By 2020, experts forecast that up to 28 billion devices will be connected to the Internet with only one third of them being computers, smartphones and tablets. The remaining two thirds will be other “devices” – sensors, terminals, household appliances, thermostats, televisions, automobiles, production machinery, urban infrastructure and many other “things”, which traditionally have not been Internet enabled.
This “Internet of Things” (IoT) represents a remarkable transformation of the way in which our world will soon interact. Much like the World Wide Web connected computers to networks, and the next evolution connected people to the Internet and other people, IoT looks poised to interconnect devices, people, environments, virtual objects and machines in ways that only science fiction writers could have imagined.
In a nutshell the Internet of Things (IoT) is the convergence of connecting people, things, data and processes is transforming our life, business and everything in between.
A fair question to ask at this point is how IoT differs from machine to machine (M2M), which has been around for decades? Is IoT simply M2M with IPv6 addresses or is it really something revolutionary?
To answer this question you need to know that M2M, built on proprietary and closed systems, was designed to move data securely in real-time and mainly used for automation, instrumentation and control. It was targeted at point solutions (for example, using sensors to monitor an oil well), deployed by technology buyers, and seldom integrated with enterprise applications to help improve corporate performance.
While, IoT, on the other hand, is built with interoperability in mind and is aimed at integrating sensor/device data with analytics and enterprise applications to provide unprecedented insights into business processes, operations, and supplier and customer relationships. IoT is therefore, a “tool” that is likely to become invaluable to CEOs, CFOs and General Managers of business units. (WPC)
The technical definition of The Internet of Things (IoT) is the network of physical objects accessed through the Internet. These objects contain embedded technology to interact with internal states or the external environment. In other words, when an object can sense and communicate, it changes how and where decisions are made, and who makes them.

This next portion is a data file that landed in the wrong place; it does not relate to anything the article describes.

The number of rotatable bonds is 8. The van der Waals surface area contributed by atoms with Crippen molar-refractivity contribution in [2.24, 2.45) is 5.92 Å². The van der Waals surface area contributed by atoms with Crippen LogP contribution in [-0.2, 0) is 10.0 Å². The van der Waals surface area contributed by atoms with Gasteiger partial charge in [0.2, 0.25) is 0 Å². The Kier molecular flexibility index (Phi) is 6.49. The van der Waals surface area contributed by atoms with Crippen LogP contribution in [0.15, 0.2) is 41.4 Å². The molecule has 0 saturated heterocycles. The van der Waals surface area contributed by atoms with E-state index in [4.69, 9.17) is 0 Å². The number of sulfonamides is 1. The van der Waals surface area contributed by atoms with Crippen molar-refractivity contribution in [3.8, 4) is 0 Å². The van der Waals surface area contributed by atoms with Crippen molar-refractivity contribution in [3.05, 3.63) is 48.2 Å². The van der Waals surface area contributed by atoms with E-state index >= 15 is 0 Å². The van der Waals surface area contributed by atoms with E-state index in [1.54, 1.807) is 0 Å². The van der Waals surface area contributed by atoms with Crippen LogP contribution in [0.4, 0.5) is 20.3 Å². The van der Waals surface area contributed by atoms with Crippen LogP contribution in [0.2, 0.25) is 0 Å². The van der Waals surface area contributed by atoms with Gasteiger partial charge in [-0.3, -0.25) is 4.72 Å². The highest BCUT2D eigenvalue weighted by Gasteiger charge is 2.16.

Due to the great breadth in the number of industries which have begun to be or soon will be affected by IoT, it’s not right to define IoT as a unified “market”. Rather, in an abstract sense, as a technology “wave” that will sweep across many industries at different points in time. The Internet of Things (IoT) is emerging as the third wave in the development of the Internet. The 1990s’ Internet wave connected 1 billion users while the 2000s’ mobile wave connected another 2 billion. The IoT has the potential to connect 10X as many (28 billion) “things” to the Internet by 2020, ranging from bracelets to cars.
Breakthroughs in the cost of sensors, processing power and bandwidth to connect devices are enabling ubiquitous connections right now. Smart products like smart watches and thermostats (Nest) are already gaining traction as stated in Goldman Sachs Global Investment Research’s report.
IoT has key attributes that distinguish it from the “regular” Internet, as captured by Goldman Sachs’s S-E-N-S-E framework: Sensing, Efficient, Networked, Specialized, Everywhere. These attributes may tilt the direction of technology development and adoption, with significant implications for Tech companies.
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